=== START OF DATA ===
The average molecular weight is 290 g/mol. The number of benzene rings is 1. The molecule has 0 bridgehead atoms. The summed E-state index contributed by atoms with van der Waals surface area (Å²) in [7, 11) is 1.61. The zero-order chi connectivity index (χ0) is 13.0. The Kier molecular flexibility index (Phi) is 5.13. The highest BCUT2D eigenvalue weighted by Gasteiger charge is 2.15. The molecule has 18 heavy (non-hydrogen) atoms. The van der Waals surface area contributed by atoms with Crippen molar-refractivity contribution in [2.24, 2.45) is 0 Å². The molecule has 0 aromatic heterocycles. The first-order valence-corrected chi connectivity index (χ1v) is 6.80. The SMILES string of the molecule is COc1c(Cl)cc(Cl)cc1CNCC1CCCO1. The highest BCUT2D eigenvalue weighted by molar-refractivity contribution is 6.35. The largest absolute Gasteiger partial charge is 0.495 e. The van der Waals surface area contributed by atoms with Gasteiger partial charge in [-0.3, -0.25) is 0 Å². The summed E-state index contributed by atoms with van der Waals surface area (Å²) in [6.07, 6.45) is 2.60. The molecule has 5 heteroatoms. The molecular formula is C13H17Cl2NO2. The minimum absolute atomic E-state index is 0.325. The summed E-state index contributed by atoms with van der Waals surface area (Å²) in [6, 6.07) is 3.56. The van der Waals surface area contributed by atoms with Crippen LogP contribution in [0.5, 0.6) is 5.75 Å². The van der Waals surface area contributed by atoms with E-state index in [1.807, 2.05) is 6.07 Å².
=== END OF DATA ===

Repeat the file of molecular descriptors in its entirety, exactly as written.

The average molecular weight is 290 g/mol. The number of benzene rings is 1. The molecule has 0 bridgehead atoms. The summed E-state index contributed by atoms with van der Waals surface area (Å²) in [7, 11) is 1.61. The zero-order chi connectivity index (χ0) is 13.0. The Kier molecular flexibility index (Phi) is 5.13. The highest BCUT2D eigenvalue weighted by Gasteiger charge is 2.15. The molecule has 18 heavy (non-hydrogen) atoms. The van der Waals surface area contributed by atoms with Crippen molar-refractivity contribution in [2.24, 2.45) is 0 Å². The molecule has 0 aromatic heterocycles. The first-order valence-corrected chi connectivity index (χ1v) is 6.80. The SMILES string of the molecule is COc1c(Cl)cc(Cl)cc1CNCC1CCCO1. The highest BCUT2D eigenvalue weighted by molar-refractivity contribution is 6.35. The largest absolute Gasteiger partial charge is 0.495 e. The van der Waals surface area contributed by atoms with Gasteiger partial charge in [-0.3, -0.25) is 0 Å². The summed E-state index contributed by atoms with van der Waals surface area (Å²) in [6.07, 6.45) is 2.60. The molecule has 5 heteroatoms. The molecular formula is C13H17Cl2NO2. The minimum absolute atomic E-state index is 0.325. The summed E-state index contributed by atoms with van der Waals surface area (Å²) in [6, 6.07) is 3.56. The van der Waals surface area contributed by atoms with Crippen LogP contribution in [0.5, 0.6) is 5.75 Å². The van der Waals surface area contributed by atoms with E-state index in [1.807, 2.05) is 6.07 Å².